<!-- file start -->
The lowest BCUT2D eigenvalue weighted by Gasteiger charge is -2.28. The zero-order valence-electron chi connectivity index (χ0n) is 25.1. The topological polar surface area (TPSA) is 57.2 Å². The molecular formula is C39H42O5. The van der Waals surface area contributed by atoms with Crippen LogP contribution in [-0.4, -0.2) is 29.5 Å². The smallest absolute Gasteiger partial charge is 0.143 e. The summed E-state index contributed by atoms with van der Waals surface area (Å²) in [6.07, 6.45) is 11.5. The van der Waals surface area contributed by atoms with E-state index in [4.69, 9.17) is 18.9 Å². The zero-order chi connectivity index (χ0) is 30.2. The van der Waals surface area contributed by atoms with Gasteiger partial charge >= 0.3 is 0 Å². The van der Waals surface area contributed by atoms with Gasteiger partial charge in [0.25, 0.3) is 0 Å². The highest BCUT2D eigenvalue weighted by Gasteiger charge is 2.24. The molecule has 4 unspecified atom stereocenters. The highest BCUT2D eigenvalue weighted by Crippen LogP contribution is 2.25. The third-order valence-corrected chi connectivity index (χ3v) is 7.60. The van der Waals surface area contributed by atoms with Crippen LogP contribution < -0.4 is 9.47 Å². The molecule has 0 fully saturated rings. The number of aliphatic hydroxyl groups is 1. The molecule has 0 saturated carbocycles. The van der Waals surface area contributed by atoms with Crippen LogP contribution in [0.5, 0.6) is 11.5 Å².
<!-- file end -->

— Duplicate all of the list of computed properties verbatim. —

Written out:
The lowest BCUT2D eigenvalue weighted by Gasteiger charge is -2.28. The zero-order valence-electron chi connectivity index (χ0n) is 25.1. The topological polar surface area (TPSA) is 57.2 Å². The molecular formula is C39H42O5. The van der Waals surface area contributed by atoms with Crippen LogP contribution in [-0.4, -0.2) is 29.5 Å². The smallest absolute Gasteiger partial charge is 0.143 e. The summed E-state index contributed by atoms with van der Waals surface area (Å²) in [6.07, 6.45) is 11.5. The van der Waals surface area contributed by atoms with E-state index in [4.69, 9.17) is 18.9 Å². The zero-order chi connectivity index (χ0) is 30.2. The van der Waals surface area contributed by atoms with Gasteiger partial charge >= 0.3 is 0 Å². The van der Waals surface area contributed by atoms with Gasteiger partial charge in [0.25, 0.3) is 0 Å². The highest BCUT2D eigenvalue weighted by Gasteiger charge is 2.24. The molecule has 4 unspecified atom stereocenters. The highest BCUT2D eigenvalue weighted by Crippen LogP contribution is 2.25. The third-order valence-corrected chi connectivity index (χ3v) is 7.60. The van der Waals surface area contributed by atoms with Crippen LogP contribution < -0.4 is 9.47 Å². The molecule has 0 fully saturated rings. The number of aliphatic hydroxyl groups is 1. The molecule has 0 saturated carbocycles. The van der Waals surface area contributed by atoms with Crippen LogP contribution in [0.5, 0.6) is 11.5 Å².